Judit Polgar, among the greatest chess players of all-time, teams with Morgan Stanley to inspire the next generation of analytical and strategic thinkers through the game that shaped her life.

Judit Polgar remembers standing in the main square of Kecskemét, Hungary, surrounded by tables of people hunched over chessboards. It was the early 1980s, and seven-year-old Polgar strode from one game to next, playing 15 opponents at the same time—and dispatching every one of them.

Whether playing competitively or just beginning to discover the basics of chess, children can learn resiliency, especially when things don’t happen as planned.

Asked now how she did it, Polgar simply says: “The best possible result comes if you can focus only on the board before you and be completely in the present.” That same focus and exceptional talent helped her beat the record set by American prodigy Bobby Fischer, when she was named the youngest chess Grandmaster in 1991, at the age of 15. 

In the present, Polgar is focused on the 5th anniversary of her Global Chess Festival, sponsored by Morgan Stanley this year at the National Gallery in Budapest. The daylong celebration of the game offers activities for novices and luminaries alike from all over the world. It embodies Polgar’s mission to bring the lessons of chess to new generations of players, in terms of personal growth, intellectual challenge and the universal language of game-play—that mixture of individual competitive drive, mutual respect between opponents and a global communal identity. 

Game Theory Applied

“Whether playing competitively or just beginning to discover the basics of chess, children can learn resiliency, especially when things don’t happen as planned, and the importance of working hard to improve,” Polgar says. “For more advanced players, chess also involves a lot of problem-solving and quick decision making—capabilities young people need to tackle the challenges of the 21st Century.”

Polgar launched the festival in 2015—a year after she retired from competitive chess—as a way to meld her passion for the game with the responsibility she feels to give back. Indeed, she has launched several charitable efforts that promote and use chess as an educational tool for children, including a chess-related curriculum that is taught in schools across Hungary, where Polgar is a household name.

Just ask Norbert Fogarasi, Managing Director and Head of Morgan Stanley in Budapest, who is himself a competitive chess player. Fogarasi stills remembers how Polgar and her two older sisters, Susan and Sofia, powered the Hungarian women’s national team to a gold medal in 1988—the first time the Soviet Union failed to win first place in the Chess Olympiad. “In Hungary, they are the royal family of chess,” he says.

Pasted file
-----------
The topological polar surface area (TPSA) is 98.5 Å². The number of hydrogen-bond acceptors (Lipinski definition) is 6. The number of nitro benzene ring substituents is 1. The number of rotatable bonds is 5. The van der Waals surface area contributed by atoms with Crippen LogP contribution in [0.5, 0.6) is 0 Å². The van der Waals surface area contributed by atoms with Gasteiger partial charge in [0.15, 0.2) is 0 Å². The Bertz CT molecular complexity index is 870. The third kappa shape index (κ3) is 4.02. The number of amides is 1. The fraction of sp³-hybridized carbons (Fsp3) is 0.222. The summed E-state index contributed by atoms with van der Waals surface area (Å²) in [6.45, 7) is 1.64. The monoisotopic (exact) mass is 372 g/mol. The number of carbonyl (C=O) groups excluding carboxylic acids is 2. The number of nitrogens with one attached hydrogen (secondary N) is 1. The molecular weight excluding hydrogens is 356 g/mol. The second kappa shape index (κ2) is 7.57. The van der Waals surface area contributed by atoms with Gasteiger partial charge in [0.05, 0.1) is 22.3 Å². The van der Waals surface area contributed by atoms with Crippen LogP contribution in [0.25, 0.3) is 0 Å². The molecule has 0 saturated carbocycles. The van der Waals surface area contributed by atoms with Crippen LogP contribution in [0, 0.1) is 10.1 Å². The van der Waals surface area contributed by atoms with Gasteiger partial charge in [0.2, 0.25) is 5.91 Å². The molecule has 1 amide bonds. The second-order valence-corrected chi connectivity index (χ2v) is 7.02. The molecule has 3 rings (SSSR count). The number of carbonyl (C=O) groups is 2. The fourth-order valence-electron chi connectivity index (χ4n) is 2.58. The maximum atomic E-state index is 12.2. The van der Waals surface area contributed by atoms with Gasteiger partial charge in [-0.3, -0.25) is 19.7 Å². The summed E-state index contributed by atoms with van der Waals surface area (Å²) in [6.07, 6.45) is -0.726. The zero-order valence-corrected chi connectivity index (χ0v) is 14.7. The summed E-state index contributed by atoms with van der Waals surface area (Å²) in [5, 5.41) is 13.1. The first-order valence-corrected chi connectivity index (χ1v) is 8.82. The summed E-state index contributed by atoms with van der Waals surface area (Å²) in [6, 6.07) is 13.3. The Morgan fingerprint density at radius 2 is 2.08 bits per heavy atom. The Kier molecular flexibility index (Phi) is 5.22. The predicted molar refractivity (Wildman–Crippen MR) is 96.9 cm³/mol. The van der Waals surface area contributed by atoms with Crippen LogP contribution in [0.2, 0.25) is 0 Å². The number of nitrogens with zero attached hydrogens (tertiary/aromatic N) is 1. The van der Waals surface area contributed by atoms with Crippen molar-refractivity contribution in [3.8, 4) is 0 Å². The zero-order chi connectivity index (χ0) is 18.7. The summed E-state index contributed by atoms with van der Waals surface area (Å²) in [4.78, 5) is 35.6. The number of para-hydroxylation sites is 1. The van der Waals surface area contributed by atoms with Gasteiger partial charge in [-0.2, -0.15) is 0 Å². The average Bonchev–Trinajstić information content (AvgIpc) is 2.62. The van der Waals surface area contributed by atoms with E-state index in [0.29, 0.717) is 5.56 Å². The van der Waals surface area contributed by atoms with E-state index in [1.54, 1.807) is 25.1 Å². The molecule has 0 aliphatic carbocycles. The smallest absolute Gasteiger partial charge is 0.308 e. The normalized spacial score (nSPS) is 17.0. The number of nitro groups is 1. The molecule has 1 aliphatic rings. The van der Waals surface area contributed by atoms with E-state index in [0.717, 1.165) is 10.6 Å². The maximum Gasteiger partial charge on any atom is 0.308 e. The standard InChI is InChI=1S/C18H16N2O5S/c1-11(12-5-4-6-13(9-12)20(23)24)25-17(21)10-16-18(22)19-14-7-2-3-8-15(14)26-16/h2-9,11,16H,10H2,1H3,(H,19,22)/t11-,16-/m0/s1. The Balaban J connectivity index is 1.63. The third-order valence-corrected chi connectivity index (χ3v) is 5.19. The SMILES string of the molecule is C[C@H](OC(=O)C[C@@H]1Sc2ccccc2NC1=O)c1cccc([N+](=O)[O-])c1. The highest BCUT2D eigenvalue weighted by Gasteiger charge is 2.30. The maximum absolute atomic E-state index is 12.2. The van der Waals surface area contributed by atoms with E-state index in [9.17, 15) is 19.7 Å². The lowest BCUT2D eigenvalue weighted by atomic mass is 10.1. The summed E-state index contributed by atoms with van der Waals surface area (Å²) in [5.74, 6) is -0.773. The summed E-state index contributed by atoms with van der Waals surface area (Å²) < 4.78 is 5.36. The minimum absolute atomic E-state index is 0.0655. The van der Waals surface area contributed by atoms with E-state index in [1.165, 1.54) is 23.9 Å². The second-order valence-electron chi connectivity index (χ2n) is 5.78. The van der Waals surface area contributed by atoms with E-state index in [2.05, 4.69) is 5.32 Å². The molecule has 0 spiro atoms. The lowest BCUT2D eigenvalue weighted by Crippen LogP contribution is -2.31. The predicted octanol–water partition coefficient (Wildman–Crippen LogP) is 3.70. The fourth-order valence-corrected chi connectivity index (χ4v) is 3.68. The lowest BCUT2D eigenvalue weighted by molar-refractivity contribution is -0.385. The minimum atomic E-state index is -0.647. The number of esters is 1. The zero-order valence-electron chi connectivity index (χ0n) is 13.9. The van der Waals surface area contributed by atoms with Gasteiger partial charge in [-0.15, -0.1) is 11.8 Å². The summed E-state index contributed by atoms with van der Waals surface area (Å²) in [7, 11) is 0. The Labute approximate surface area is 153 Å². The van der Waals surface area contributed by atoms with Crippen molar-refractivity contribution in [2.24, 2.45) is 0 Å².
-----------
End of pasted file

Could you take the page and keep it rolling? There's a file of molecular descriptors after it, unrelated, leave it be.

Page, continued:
Connection Between Chess and STEM Education

The tactical skills and strategic lessons of chess translate very well in today’s world. Indeed, the qualities that Polgar credits chess with developing are the same ones needed for a rewarding career in science, technology, engineering and math (STEM) fields—and at Morgan Stanley, says Fogarasi.

“It’s applicable globally, but especially in Hungary, where we have a history of excellence in math and science, as well as in chess,” he says. Locally, several of Morgan Stanley Budapest’s more than 2,000 employees mentor young women in high schools, says Fogarasi. “The Global Chess Festival is an excellent opportunity for the firm to further our commitment to supporting children’s health and education globally.”

The theme of the festival is, “Chess connects us,” and Polgar encourages organizers to host their own chess-related events all over the world on the same day as this year’s October 12th celebration. In previous years, simultaneous events have been held in dozens of countries, from Chile to China to countries across Europe. She aims for the festival to touch the lives of as many as five million people by 2025.

Polgar has lived the festival’s theme all her life, connecting the world through chess. The game has given her immeasurable joy, a feeling she hopes to spark in the children that her programs reach. Ultimately, she believes that by learning chess—a game of seemingly infinite permutations and possibilities—children will discover that their potential is limitless.

She is settled now in Hungary, married with two children, but in many ways, she is still that seven-year-old prodigy in the town square, simultaneously taking on as many challenges as the game has to offer.

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